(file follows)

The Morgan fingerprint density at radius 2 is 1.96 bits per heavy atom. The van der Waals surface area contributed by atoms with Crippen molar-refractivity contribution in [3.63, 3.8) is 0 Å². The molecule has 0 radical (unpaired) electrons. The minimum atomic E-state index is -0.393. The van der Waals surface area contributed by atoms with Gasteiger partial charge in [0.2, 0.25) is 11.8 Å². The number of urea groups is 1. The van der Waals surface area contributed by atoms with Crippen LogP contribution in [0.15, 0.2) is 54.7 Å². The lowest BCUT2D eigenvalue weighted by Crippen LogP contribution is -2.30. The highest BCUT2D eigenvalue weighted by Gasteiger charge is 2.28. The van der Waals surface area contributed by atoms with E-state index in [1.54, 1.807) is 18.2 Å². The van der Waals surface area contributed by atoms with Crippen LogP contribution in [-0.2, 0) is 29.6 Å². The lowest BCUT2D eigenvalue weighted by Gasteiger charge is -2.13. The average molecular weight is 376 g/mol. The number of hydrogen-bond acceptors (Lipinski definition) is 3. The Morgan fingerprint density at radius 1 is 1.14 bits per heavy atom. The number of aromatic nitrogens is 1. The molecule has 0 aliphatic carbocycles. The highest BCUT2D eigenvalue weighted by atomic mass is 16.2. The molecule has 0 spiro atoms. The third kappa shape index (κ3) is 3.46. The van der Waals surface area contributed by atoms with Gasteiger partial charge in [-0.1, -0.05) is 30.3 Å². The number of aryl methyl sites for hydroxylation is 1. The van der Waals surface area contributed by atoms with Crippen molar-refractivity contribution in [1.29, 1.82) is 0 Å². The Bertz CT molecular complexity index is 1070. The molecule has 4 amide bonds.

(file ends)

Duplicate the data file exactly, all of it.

The Morgan fingerprint density at radius 2 is 1.96 bits per heavy atom. The van der Waals surface area contributed by atoms with Crippen molar-refractivity contribution in [3.63, 3.8) is 0 Å². The molecule has 0 radical (unpaired) electrons. The minimum atomic E-state index is -0.393. The van der Waals surface area contributed by atoms with Gasteiger partial charge in [0.2, 0.25) is 11.8 Å². The number of urea groups is 1. The van der Waals surface area contributed by atoms with Crippen LogP contribution in [0.15, 0.2) is 54.7 Å². The lowest BCUT2D eigenvalue weighted by Crippen LogP contribution is -2.30. The highest BCUT2D eigenvalue weighted by Gasteiger charge is 2.28. The van der Waals surface area contributed by atoms with E-state index in [1.54, 1.807) is 18.2 Å². The van der Waals surface area contributed by atoms with Crippen LogP contribution in [-0.2, 0) is 29.6 Å². The lowest BCUT2D eigenvalue weighted by Gasteiger charge is -2.13. The average molecular weight is 376 g/mol. The number of hydrogen-bond acceptors (Lipinski definition) is 3. The Morgan fingerprint density at radius 1 is 1.14 bits per heavy atom. The number of aromatic nitrogens is 1. The molecule has 0 aliphatic carbocycles. The highest BCUT2D eigenvalue weighted by atomic mass is 16.2. The molecule has 0 spiro atoms. The third kappa shape index (κ3) is 3.46. The van der Waals surface area contributed by atoms with Gasteiger partial charge in [-0.1, -0.05) is 30.3 Å². The number of aryl methyl sites for hydroxylation is 1. The van der Waals surface area contributed by atoms with Crippen molar-refractivity contribution in [1.29, 1.82) is 0 Å². The Bertz CT molecular complexity index is 1070. The molecule has 4 amide bonds.